Millennial literary sensation Sally Rooney has chosen not to sell the Hebrew translation rights of her latest novel to an Israel-based publishing house, sparking renewed debate around the Boycott, Divestments and Sanctions movement.
In a statement provided by her agent, the Irish writer said she was proud to have had her previous two novels — “Conversations With Friends” and “Normal People” — translated into Hebrew, and said it would be an honor to have her latest book — “Beautiful World, Where Are You” — made available to Hebrew-language readers as well.
However, Rooney said she did not feel it would be right to accept a new contract with an Israeli company that does not “publicly distance itself from apartheid and support the U.N.-stipulated rights of the Palestinian people.”
“If I can find a way to sell these rights that is compliant with the BDS movement’s institutional boycott guidelines, I will be very pleased and proud to do so,” she said in the statement. “In the meantime I would like to express once again my solidarity with the Palestinian people in their struggle for freedom, justice and equality.”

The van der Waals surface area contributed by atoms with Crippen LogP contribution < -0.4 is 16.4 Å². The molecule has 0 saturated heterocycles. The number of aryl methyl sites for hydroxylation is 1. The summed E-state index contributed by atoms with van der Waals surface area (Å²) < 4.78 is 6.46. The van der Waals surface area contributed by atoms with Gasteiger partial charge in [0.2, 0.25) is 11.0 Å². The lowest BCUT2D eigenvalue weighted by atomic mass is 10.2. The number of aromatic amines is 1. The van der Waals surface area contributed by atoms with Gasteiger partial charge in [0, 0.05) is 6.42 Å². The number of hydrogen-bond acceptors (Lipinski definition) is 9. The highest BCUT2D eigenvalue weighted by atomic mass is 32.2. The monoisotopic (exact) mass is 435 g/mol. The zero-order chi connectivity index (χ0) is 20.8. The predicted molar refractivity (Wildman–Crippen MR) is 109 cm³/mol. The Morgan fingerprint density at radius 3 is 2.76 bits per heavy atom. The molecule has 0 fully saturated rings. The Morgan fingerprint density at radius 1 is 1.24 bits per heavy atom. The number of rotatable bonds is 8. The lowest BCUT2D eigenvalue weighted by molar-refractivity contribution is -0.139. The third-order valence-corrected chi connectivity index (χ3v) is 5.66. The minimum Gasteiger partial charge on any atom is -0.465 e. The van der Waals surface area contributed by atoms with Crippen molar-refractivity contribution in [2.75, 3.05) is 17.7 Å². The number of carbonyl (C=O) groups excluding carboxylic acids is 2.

The BDS movement has called for boycotts against Israeli businesses, universities and cultural institutions in what it says is a nonviolent campaign against Israeli abuses against Palestinians. It says it aims to economically and politically pressure Israel to comply with international law and works to end international support for Israel’s oppression of the Palestinians.
But Israeli officials say the movement is antisemitic and seeks to delegitimize or even destroy the Jewish state. Under Israeli law, supporters of the movement can be denied entry to Israel.
Rooney, 30, noted that Human Rights Watch said this year that Israel was guilty of the international crimes of apartheid and persecution because of discriminatory policies toward Palestinians within its borders and in the occupied territories. That report, she said, came on the heels of a similarly damning publication by the leading Israeli human rights group B’Tselem, which for the first time labeled Israel an “apartheid regime.”
Rooney’s statement clarifying her position came after the Israeli newspaper Haaretz reported that the Israeli publisher Modan told the paper last month that Rooney won’t allow her new book to be published in Hebrew because she supports an Israel boycott.
Tali Tchelet, a spokeswoman for the publisher, said Modan had published Rooney’s previous books and that when they asked about her third novel, the answer came back that she was not interested in publishing it in Israel.